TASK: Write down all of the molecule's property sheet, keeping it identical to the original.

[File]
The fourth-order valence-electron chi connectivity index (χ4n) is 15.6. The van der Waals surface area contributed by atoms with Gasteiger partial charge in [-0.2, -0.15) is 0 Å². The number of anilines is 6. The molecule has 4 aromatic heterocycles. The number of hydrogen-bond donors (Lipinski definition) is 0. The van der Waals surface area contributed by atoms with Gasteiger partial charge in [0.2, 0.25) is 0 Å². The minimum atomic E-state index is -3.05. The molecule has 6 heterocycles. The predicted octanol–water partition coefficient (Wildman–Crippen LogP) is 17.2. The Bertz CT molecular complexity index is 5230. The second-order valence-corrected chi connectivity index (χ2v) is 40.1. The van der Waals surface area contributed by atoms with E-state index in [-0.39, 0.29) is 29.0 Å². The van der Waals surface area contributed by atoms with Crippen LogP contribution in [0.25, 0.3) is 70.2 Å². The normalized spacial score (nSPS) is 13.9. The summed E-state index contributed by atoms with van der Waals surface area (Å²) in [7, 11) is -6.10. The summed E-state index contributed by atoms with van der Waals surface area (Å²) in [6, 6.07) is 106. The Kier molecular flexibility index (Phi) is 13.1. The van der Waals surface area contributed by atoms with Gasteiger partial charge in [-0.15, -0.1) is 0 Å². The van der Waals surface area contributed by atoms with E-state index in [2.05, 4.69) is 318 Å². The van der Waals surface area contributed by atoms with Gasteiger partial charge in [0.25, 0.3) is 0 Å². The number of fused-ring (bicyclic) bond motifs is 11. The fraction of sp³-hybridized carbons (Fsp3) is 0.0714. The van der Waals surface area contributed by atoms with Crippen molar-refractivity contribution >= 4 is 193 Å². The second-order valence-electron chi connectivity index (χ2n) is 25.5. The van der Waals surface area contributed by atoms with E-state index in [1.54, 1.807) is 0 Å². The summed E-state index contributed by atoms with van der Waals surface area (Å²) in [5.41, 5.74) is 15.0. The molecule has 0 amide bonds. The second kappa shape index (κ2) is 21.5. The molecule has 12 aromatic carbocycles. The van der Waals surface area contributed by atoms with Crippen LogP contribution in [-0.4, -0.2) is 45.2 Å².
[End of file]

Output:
The fourth-order valence-electron chi connectivity index (χ4n) is 15.6. The van der Waals surface area contributed by atoms with Gasteiger partial charge in [-0.2, -0.15) is 0 Å². The number of anilines is 6. The molecule has 4 aromatic heterocycles. The number of hydrogen-bond donors (Lipinski definition) is 0. The van der Waals surface area contributed by atoms with Gasteiger partial charge in [0.2, 0.25) is 0 Å². The minimum atomic E-state index is -3.05. The molecule has 6 heterocycles. The predicted octanol–water partition coefficient (Wildman–Crippen LogP) is 17.2. The Bertz CT molecular complexity index is 5230. The second-order valence-corrected chi connectivity index (χ2v) is 40.1. The van der Waals surface area contributed by atoms with E-state index in [-0.39, 0.29) is 29.0 Å². The van der Waals surface area contributed by atoms with Crippen LogP contribution in [0.25, 0.3) is 70.2 Å². The normalized spacial score (nSPS) is 13.9. The summed E-state index contributed by atoms with van der Waals surface area (Å²) in [7, 11) is -6.10. The summed E-state index contributed by atoms with van der Waals surface area (Å²) in [6, 6.07) is 106. The Kier molecular flexibility index (Phi) is 13.1. The van der Waals surface area contributed by atoms with Gasteiger partial charge in [-0.15, -0.1) is 0 Å². The van der Waals surface area contributed by atoms with E-state index in [2.05, 4.69) is 318 Å². The van der Waals surface area contributed by atoms with Gasteiger partial charge in [0.25, 0.3) is 0 Å². The number of fused-ring (bicyclic) bond motifs is 11. The fraction of sp³-hybridized carbons (Fsp3) is 0.0714. The van der Waals surface area contributed by atoms with Crippen molar-refractivity contribution >= 4 is 193 Å². The second-order valence-electron chi connectivity index (χ2n) is 25.5. The van der Waals surface area contributed by atoms with E-state index in [1.54, 1.807) is 0 Å². The summed E-state index contributed by atoms with van der Waals surface area (Å²) in [5.41, 5.74) is 15.0. The molecule has 0 amide bonds. The second kappa shape index (κ2) is 21.5. The molecule has 12 aromatic carbocycles. The van der Waals surface area contributed by atoms with Crippen LogP contribution in [-0.4, -0.2) is 45.2 Å².